To assess prospectively a logistic model based on sonographic morphologic and color Doppler findings, which had been developed to predict adnexal malignancy, 167 consecutive and unselected patients (mean age, 45.7 yr; range, 17 to 81 yr; 113 [67.7%] premenopausal and 54 [32.3%] postmenopausal) diagnosed as having an adnexal mass and scheduled for surgery were prospectively included in this study. All patients were evaluated by transvaginal color Doppler ultrasonography. The probability of adnexal malignancy was estimated prior to surgery, applying a logistic model developed previously. A probability of malignancy greater than 75% was considered to assess model performance. Sensitivity, specificity, positive predictive value, negative predictive value, and accuracy were calculated for the model. In all cases definitive histopathologic diagnosis was obtained. One hundred and twenty-five (74.9%) benign and 42 (25.1%) malignant tumors were found. The sensitivity, specificity, positive predictive value, and negative predictive value of the model were 85.7% (95% confidence intervals, 71.4% to 94.6%), 100% (95% confidence intervals, 97.1% to 100%), 100% (95% confidence intervals, 90.3% to 100%), and 95.4% (95% confidence intervals, 90.3% to 98.3%), respectively. Overall accuracy was 96.4% (95% confidence intervals, 91.3% to 98.7%). Our results confirm the validity of the proposed logistic model in predicting adnexal malignancy.  (+info)

(6/150) Comparison of Lerner score, Doppler ultrasound examination, and their combination for discrimination between benign and malignant adnexal masses.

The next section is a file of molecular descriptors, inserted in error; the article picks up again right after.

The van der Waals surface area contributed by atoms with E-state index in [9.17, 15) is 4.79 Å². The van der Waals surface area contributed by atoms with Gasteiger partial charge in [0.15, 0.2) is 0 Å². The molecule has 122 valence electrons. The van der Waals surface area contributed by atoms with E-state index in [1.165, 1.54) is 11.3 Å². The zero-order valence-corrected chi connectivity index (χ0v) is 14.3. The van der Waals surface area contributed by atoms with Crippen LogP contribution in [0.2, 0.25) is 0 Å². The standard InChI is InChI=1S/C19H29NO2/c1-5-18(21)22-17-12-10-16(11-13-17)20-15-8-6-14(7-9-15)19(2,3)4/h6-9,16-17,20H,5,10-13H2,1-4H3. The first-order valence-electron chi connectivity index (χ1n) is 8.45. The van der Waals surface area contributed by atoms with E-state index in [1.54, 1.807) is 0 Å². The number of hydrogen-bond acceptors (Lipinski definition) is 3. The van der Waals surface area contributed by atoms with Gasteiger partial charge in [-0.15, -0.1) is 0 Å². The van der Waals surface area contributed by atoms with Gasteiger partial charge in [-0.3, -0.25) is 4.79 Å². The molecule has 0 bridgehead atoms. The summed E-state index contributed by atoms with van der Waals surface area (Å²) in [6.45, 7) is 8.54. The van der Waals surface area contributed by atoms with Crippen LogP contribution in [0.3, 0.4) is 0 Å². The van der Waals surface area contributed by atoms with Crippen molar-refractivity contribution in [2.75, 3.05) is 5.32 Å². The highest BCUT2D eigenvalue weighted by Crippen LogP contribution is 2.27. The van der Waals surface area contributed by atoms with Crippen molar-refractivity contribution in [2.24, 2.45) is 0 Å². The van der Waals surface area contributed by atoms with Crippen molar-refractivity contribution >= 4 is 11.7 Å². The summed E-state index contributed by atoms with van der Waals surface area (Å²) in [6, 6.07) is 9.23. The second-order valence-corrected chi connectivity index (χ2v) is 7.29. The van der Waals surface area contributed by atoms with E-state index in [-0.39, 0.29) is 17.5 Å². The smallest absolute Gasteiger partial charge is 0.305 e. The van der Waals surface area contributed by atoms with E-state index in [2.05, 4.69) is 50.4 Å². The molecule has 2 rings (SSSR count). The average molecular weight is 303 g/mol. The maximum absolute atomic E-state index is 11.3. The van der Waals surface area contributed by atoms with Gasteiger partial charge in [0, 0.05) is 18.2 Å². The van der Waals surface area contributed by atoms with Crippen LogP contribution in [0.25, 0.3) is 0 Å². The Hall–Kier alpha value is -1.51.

OBJECTIVE: To determine whether the combined use of Lerner's morphologic score and color Doppler ultrasound examination results in better discrimination of benign and malignant adnexal masses than the use of Lerner's score alone or Doppler variables alone. DESIGN: One hundred and seventy-three consecutive women with a pelvic mass judged clinically to be of adnexal origin underwent preoperative ultrasound examination including color and spectral Doppler techniques. One hundred and forty-nine tumors were benign and 24 malignant. The sensitivity and false-positive rate with regard to malignancy were calculated for Lerner's score, six Doppler variables and combinations of Lerner's score and Doppler variables. Previously defined gray scale and Doppler criteria of malignancy were used and tested prospectively. The best method was defined as that detecting most malignancies with the lowest false-positive rate. RESULTS: Lerner's score had a sensitivity of 92% and a false-positive rate of 36%. The best Doppler variable--time-averaged maximum velocity--had similar diagnostic properties with a sensitivity of 100% and a false-positive rate of 41%. Combining Lerner's score with Doppler measurement of time-averaged maximum velocity--i.e. requiring both Lerner's score and time-averaged maximum velocity to indicate malignancy for a malignant diagnosis to be made--had a sensitivity of 92% and a false-positive rate of 19%. CONCLUSIONS: The combined use of Lerner's score and measurement of time-averaged maximum velocity is a better method for discrimination of benign and malignant adnexal masses than the use of Lerner's score alone or Doppler ultrasound examination alone. The clinical value of the combined method needs to be cross-validated prospectively in a new series of tumors.  (+info)

(7/150) Transvaginal ultrasonography associated with colour Doppler energy in the diagnosis of hydrosalpinx.